In recent months here at Wild for Salmon, we have fielded some questions regarding our product in relation to the Jewish law of kosher eating and production of seafood. We are glad to take this opportunity to clarify that our salmon products can be considered kosher!
In our research, and please inform us if you practice differently or if we have more learning to do (commenting is on below!), we found that scaled and finned fish can be considered kosher, and that salmon, even when skinned, can be considered kosher because it is unmistakably salmon. The Orthodox Union explains, “we still endorse the idea of buying skinless salmon [without scales visible]. So long as the consumer is familiar with what salmon is supposed to look like, we are not concerned that another fish will be substituted for salmon which is not kosher.”
Of course, as quality seafood providers, we are proud to confirm that within our operation there is NO risk of mislabeling or reason to worry for one of our fish to be disguised by a cheaper, mis-labeled substitute.
Most of our salmon products are sold skin-on, including all salmon species fillets and portions plus the bulk of our smoked salmon products. Some of our value-added products like our smoked salmon dip or ravioli do not come skin-on, thus not showing their scales, but we can proudly guarantee that these products were made with the same salmon that you’ll recognize in our quality wild Alaska sockeye fillets and portions.
That being said, our back-of-house kitchen is not certified kosher even though we take pride in our clean kitchen and environment. Because we sell other non-kosher seafood like scallops and shrimp, we cannot guarantee that our kitchen tools have not previously interacted with these products.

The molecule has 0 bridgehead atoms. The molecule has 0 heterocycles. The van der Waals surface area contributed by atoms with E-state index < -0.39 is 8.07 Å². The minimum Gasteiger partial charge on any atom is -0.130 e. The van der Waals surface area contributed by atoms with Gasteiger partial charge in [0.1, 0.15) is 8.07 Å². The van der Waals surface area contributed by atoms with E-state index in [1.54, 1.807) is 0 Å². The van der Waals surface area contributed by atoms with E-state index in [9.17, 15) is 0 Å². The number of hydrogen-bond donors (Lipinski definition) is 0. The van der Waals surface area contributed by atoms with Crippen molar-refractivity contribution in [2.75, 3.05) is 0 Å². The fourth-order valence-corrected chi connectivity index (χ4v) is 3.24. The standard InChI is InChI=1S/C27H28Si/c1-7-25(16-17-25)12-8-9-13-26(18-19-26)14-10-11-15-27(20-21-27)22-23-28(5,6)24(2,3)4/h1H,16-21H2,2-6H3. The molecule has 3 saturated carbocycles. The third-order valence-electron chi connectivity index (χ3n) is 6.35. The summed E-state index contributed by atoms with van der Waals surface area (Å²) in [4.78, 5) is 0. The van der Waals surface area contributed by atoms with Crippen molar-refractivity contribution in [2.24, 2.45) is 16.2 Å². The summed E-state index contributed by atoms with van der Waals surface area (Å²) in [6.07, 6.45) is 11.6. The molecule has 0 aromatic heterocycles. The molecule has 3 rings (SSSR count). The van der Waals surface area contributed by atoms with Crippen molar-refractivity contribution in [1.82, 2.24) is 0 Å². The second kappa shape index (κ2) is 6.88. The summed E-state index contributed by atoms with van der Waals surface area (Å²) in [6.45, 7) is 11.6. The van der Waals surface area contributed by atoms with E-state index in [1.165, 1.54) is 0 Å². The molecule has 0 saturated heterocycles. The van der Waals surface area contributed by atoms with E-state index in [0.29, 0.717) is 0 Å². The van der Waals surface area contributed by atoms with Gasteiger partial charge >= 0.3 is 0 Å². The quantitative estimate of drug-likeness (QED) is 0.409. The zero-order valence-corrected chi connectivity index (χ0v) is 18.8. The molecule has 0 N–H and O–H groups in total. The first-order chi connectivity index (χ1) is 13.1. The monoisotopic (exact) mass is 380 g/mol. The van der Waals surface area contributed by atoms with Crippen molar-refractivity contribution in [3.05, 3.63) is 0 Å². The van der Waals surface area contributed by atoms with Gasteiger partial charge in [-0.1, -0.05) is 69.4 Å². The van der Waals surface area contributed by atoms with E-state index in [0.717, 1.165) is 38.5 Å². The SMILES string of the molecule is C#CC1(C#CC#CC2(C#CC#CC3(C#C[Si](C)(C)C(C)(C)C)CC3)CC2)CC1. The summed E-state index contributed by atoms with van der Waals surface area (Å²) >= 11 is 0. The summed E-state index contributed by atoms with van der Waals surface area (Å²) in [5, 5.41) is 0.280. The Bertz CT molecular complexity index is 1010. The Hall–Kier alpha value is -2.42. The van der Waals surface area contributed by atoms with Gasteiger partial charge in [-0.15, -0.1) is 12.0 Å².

A note on our Nova Style Sockeye Salmon: if you’re looking to bring the deli experience home, this is the product you’re looking for. Rather than the traditional salt-cured gravlax or lox, this product is cold-smoked to perfection and works deliciously and delicately on a bagel or a cracker. This is more and more what folks recognize when they think of lox. Current owner of New York’s famous Russ & Daughters, explained the evolution of the tradition in this 2015 Bon Appétit article, “‘When someone under the age of 65 comes in and asks for lox, we're like, 'Oh, are you sure you mean lox and not smoked salmon?'" Because, what most people assume to be lox is actually smoked salmon.’”
We are proud to offer a beloved product, made of the same quality wild salmon as our fillets.
This bagel is made with our skin-on smoked sockeye salmon, in a recipe by Emma Frisch. Find it here!